Mentor: Christine A. Carey, MD
Editor: Christopher M. Zahn, MD
Most infections are asymptomatic, but may manifest with urethritis, Bartholin gland infection, or mucopurulent cervicitis. Upper tract infection is uncommon. All pregnant women < 25 years of age, and older if risk factors are present, should be screened for Chlamydia at the first prenatal visit. Women < 25, and those who remain at increased risk, should be re-screened during the third trimester.
Chlamydia may be associated with preterm delivery, premature rupture of membranes, and low birthweight, although the effect on pregnancy outcome is controversial. Chlamydia is not associated with chorioamnionitis or pelvic infection following Cesarean delivery. Neonates are at risk for conjunctivitis and pneumonia.
The recommended diagnostic test is the nucleic acid amplification test (NAAT), performed on a first-catch urine specimen or vaginal or cervical swabs. First-line treatment is azithromycin (1 gram orally x 1); doxycycline is contraindicated in pregnancy. A test of cure is recommended no sooner than 3 weeks following treatment. In addition, women should be tested for reinfection 3 months after treatment.
Gonorrhea may be asymptomatic or manifest as cervicitis, urethritis, or periurethral//vestibular gland infections. Acute salpingitis is rare in pregnancy. Recommendations regarding screening (age, risk factors, timing, and re-testing later in pregnancy) and specimen collection are the same as for Chlamydia.
Gonorrhea is associated with septic abortion, chorioamnionitis, preterm birth, premature ruptured membranes, and postpartum infection. Additionally, disseminated gonococcal infections may occur. Neonatal complications include conjunctivitis, pharyngitis, arthritis, and gonococcemia.
The CDC recommended treatment is dual therapy (ceftriaxone 250mg IM and azithromycin, 1 gram both single dose) due to antibiotic resistance. A test of cure is not needed for uncomplicated urogenital gonorrhea treated with the recommended regimen. Women should be tested for reinfection 3 months after treatment.
Most infections are asymptomatic, but may manifest with a malodorous, frothy discharge. Diagnosis may be accomplished by wet-mount microscopy, but NAAT of vaginal, endocervical, or urine specimens is far more sensitive. Molecular tests (antigen detection and DNA probe) are also available. Routine screening of asymptomatic women is not recommended unless they are HIV-infected; women reporting symptoms should be evaluated.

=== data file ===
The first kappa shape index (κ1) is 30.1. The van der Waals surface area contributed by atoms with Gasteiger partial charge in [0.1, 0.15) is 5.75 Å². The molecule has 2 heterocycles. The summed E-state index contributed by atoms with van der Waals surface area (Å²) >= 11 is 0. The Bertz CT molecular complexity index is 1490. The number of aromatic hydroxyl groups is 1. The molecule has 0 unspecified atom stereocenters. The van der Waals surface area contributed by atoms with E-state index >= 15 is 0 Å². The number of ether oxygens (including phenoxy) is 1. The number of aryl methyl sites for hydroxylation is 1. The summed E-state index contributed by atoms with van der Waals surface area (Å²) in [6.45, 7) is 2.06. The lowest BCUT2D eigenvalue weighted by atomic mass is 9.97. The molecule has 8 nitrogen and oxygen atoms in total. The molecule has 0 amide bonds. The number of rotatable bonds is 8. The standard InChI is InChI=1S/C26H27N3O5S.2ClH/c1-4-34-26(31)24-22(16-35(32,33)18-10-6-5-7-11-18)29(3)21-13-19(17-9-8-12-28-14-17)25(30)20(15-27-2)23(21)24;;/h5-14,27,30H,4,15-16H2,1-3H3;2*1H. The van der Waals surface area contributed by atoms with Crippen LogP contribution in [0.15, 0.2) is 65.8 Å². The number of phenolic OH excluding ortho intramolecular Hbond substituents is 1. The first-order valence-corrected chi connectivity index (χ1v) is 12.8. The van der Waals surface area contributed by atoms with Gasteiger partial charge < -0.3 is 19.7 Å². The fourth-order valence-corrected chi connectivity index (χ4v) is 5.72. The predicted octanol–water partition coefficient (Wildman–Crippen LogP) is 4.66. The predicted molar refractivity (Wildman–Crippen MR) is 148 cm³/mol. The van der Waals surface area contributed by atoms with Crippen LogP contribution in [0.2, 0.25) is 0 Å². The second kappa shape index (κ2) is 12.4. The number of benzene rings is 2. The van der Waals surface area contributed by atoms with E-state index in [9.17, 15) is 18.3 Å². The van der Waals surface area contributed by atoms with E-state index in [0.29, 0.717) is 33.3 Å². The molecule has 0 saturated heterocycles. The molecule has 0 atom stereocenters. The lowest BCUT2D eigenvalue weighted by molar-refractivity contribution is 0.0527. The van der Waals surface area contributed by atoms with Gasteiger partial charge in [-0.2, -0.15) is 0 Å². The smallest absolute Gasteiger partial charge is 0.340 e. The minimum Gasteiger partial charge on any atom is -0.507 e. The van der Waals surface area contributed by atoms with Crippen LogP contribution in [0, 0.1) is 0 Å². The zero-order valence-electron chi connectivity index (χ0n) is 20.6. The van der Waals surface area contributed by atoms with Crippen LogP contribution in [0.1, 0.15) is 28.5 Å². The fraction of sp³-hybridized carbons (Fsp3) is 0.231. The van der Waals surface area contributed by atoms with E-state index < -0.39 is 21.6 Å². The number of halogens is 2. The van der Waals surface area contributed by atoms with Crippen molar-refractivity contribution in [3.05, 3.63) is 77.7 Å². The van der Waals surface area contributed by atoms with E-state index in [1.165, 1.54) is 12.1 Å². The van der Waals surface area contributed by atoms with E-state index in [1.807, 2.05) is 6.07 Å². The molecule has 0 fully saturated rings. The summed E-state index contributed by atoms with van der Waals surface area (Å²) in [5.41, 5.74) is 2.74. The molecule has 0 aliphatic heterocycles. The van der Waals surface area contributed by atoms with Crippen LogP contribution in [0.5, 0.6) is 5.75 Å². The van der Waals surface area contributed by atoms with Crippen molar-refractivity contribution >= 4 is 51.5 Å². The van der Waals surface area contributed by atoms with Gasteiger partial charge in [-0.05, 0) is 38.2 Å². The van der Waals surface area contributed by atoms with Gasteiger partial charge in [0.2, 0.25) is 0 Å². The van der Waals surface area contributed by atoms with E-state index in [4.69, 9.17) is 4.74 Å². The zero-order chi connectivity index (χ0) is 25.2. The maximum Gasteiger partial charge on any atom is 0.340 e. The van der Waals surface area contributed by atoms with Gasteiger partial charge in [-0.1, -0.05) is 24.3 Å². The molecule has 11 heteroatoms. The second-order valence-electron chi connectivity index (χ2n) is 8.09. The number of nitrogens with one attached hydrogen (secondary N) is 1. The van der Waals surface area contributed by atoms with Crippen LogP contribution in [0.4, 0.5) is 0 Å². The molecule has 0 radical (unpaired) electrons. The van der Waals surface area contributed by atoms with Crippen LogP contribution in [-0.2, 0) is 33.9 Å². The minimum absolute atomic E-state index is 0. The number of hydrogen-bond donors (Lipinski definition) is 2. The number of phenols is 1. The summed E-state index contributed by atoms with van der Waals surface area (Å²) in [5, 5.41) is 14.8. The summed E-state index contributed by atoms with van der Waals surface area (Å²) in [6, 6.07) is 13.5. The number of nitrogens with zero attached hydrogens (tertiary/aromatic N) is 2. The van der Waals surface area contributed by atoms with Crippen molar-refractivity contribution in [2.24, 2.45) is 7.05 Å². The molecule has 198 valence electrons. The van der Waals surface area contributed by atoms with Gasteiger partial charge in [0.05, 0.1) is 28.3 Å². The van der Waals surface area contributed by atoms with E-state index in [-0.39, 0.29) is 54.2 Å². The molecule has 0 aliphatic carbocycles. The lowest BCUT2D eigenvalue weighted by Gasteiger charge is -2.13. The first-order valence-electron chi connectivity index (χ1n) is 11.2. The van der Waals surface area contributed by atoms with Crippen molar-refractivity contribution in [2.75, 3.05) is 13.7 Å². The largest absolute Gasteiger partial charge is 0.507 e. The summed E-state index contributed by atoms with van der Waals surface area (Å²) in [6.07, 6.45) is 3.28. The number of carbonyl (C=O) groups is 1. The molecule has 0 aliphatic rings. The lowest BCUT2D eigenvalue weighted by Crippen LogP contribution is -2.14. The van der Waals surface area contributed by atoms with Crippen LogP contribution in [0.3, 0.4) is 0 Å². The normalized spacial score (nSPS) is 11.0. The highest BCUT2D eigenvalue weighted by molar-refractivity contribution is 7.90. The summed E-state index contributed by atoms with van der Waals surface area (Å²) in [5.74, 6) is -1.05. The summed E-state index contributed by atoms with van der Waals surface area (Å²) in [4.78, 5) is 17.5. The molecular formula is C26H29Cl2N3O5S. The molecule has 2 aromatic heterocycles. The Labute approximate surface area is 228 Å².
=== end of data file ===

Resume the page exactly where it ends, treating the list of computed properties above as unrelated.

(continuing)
Trichomonas is associated with premature rupture of membranes, preterm delivery, and low birth weight. However, treatment (with metronidazole) during pregnancy does not prevent these outcomes. Patients should be counseled regarding the potential risks and benefits of treatment, particularly if asymptomatic. Metronidazole (2-gram single dose) is the recommended regimen. Women should be treated to relieve symptoms and possibly prevent perinatal transmission (manifested by neonatal respiratory or genital infection). Trichomonas infection in pregnancy is associated with an increased risk of HIV acquisition. Trichomonas infection in pregnant women with HIV is a risk factor for vertical transmission of HIV infection. Retesting is only recommended for HIV-positive women.
Sexual partners should be referred for evaluation, testing, and presumptive treatment. Expedited partner treatment is recommended when available and feasible.
Sexually Transmitted Diseases Guidelines, 2015. Centers for Disease Control and Prevention. Available at: https://www.cdc.gov/std/tg2015/tg-2015-print.pdf accessed 8/15/16.
Sexually Transmitted Infections. In: Williams Obstetrics, 24th Edition. Eds. F. Gary Cunningham, et al. New York, NY: McGraw-Hill, 2014.
Originally approved November 2015. Revised September 2016.
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